The other day at the grocery store, I grabbed a couple of bottles of Vitamin Water and noticed some of the flavors now have caffeine. This recent (to me) development is just one example of the caffeine craze sweeping the food aisles, with more and more gels, bars, blocks, drinks, and even baked goods (google Buzz Donuts) caffeinating up. So is this bandwagon a good one for backpackers to jump on? That’s a hard question to answer, since the caffeine debate is filled with pros and cons, fact and fiction. Here, we’ll attempt to dispel some of the myths and answer some of the most commonly asked questions about caffeine and sports performance.
1. Does caffeine dehydrate you? Probably not. Although it is a diuretic (meaning it causes peeing), this effect is short-lasting, so you still get more water from a caffeinated beverage than you lose. This was confirmed in a 2007 study published in the International Journal of Sport Nutrition and Exercise Metabolism, which found that caffeinated sports drinks hydrated cyclists (who were asked to bike for more than two hours in hot, humid weather) just as well as non-caffeinated sports drinks.
2. Will caffeine make you hike faster? Yes and no. For long, endurance activities—think an all-day hike—research suggests that, indeed, caffeine does increase your stamina. Presumably, it does this two ways: first, by triggering your cells to burn more fat for energy, thus preserving glycogen stores (when cells run out of glycogen, you bonk, aka “hit the wall”). Secondly, caffeine also beguiles the brain into thinking it’s not working as hard as it really is. In tech-speak, it lowers your perceived exertion. Caffeine does not, however, appear to boost performance for short, intense bursts of activity—like a final sprint to the summit.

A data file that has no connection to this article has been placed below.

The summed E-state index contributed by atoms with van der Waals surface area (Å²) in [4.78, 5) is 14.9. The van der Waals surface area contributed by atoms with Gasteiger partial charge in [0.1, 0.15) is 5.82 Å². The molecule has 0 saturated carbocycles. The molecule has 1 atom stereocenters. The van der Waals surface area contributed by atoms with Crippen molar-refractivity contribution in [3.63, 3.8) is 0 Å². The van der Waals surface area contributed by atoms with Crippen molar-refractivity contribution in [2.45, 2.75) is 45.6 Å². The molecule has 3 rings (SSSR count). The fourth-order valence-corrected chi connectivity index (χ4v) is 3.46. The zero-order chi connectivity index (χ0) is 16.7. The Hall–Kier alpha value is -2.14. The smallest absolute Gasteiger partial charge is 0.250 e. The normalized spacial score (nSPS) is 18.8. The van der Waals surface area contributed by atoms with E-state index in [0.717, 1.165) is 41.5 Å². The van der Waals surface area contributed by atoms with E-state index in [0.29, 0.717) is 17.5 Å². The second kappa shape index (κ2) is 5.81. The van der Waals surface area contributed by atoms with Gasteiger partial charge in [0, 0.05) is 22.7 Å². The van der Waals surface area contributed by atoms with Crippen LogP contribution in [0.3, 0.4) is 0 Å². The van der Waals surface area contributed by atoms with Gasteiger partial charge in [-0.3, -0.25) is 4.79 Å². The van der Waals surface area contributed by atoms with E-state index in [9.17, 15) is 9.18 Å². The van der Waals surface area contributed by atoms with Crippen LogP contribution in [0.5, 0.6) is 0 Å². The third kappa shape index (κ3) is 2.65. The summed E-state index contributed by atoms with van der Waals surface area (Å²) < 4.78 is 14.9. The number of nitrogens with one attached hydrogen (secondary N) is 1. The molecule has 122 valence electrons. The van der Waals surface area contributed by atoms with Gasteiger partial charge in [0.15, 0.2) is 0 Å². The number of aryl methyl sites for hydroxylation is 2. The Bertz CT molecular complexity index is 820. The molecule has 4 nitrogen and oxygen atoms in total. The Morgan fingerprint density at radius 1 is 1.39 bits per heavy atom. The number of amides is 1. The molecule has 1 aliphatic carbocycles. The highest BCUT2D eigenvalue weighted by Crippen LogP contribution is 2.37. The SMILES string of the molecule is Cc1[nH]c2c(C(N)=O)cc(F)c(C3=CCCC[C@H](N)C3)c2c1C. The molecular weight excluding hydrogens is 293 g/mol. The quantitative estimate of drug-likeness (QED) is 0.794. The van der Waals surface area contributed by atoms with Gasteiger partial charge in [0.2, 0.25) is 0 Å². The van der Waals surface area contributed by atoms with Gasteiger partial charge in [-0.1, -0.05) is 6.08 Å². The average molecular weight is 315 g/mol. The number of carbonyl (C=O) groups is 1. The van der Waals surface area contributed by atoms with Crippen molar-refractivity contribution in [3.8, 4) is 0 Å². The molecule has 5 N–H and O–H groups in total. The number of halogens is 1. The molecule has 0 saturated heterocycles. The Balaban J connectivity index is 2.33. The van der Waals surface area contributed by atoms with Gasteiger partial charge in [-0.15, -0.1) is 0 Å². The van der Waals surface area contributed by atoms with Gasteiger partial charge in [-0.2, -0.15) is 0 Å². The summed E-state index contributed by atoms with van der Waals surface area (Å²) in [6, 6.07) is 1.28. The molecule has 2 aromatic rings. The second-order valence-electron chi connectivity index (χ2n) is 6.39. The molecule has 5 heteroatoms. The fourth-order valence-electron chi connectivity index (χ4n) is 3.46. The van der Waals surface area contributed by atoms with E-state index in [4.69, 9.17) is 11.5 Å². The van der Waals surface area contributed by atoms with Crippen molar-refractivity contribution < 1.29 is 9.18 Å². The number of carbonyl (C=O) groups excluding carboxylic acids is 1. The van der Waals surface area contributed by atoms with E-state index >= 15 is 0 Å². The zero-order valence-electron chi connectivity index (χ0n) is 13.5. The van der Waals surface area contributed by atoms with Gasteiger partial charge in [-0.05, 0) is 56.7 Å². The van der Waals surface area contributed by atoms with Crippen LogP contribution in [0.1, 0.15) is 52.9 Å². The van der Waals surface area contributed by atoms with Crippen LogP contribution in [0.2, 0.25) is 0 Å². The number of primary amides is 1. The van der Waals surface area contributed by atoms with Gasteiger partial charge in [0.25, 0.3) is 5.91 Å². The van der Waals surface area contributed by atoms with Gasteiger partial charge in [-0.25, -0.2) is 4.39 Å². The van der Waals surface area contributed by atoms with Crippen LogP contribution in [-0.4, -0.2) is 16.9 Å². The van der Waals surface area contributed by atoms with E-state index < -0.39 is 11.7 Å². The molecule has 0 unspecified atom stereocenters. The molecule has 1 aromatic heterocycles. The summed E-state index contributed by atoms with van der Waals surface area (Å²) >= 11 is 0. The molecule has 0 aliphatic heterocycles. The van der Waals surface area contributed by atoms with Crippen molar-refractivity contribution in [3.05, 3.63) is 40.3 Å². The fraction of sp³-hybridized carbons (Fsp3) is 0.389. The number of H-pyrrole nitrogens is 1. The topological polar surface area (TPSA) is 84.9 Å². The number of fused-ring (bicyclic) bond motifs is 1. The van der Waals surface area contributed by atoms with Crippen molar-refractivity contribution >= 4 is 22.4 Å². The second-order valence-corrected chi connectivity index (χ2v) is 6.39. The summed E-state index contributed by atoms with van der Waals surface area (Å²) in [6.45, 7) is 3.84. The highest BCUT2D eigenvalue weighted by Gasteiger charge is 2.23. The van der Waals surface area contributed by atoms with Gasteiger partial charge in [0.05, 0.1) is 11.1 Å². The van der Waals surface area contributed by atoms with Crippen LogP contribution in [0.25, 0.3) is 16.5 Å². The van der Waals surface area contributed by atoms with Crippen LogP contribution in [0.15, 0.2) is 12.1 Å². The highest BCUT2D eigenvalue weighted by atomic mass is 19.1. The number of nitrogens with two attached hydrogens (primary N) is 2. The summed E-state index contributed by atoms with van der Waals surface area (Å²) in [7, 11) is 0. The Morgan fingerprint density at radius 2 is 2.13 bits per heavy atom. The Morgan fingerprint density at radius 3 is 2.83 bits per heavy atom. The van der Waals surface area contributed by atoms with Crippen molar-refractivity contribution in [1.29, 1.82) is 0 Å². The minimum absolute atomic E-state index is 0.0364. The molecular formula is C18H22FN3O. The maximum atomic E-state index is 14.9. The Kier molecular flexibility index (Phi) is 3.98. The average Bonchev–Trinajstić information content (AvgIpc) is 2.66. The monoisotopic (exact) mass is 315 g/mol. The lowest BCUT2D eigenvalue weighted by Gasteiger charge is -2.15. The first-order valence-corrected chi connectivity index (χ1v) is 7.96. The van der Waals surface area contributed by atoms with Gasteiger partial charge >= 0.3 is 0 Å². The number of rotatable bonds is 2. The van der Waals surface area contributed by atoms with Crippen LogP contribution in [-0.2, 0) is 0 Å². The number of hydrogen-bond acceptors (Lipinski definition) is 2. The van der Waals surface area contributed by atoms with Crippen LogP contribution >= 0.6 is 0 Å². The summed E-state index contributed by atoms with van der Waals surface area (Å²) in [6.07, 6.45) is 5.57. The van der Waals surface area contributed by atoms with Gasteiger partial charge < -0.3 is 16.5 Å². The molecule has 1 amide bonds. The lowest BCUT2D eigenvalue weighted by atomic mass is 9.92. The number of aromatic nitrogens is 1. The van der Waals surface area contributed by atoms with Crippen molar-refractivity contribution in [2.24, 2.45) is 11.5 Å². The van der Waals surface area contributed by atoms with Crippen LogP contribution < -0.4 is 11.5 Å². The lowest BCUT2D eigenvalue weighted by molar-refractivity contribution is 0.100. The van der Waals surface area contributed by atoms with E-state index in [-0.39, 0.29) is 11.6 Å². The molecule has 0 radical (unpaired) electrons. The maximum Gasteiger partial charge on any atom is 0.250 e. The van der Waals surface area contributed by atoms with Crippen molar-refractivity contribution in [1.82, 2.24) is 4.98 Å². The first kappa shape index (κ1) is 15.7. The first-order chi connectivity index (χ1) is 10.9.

3. When’s the best time to take caffeine for the greatest effect? This question still needs more research to answer, but some studies suggest that taking caffeine three to four hours before exercise—for example, drinking a cup of coffee as you drive a couple hours to the trailhead—has the greatest impact, because it best preserves your glycogen stores.
Some caveats: Despite the alluring idea of a Starbucks grande transforming you into Ed Viesturs, caffeine doesn’t help everyone. For one thing, it increases the production of stomach acid, so it can irritate your belly, especially if you have ulcers. Other people also find that it exacerbates GI cramps and runner’s trot (diarrhea) by triggering large-intestine contractions.
The takeaway message: Don’t try out caffeinated drinks and foods for the first time the day of an important hike—like a life-list peak you want to tag. Test them out on hikes beforehand, to see if they jive (jiva?) with your body. Also, beware of caffeine withdrawal: Every weekend, I binge on chocolate-covered espresso beans on the trail, and then on Monday, quit cold-turkey. The result: headaches, fatigue, crabbiness, and, to borrow an Office Space line, a severe “case of the Mondays.”
—Trail Chef, Kristin Bjornsen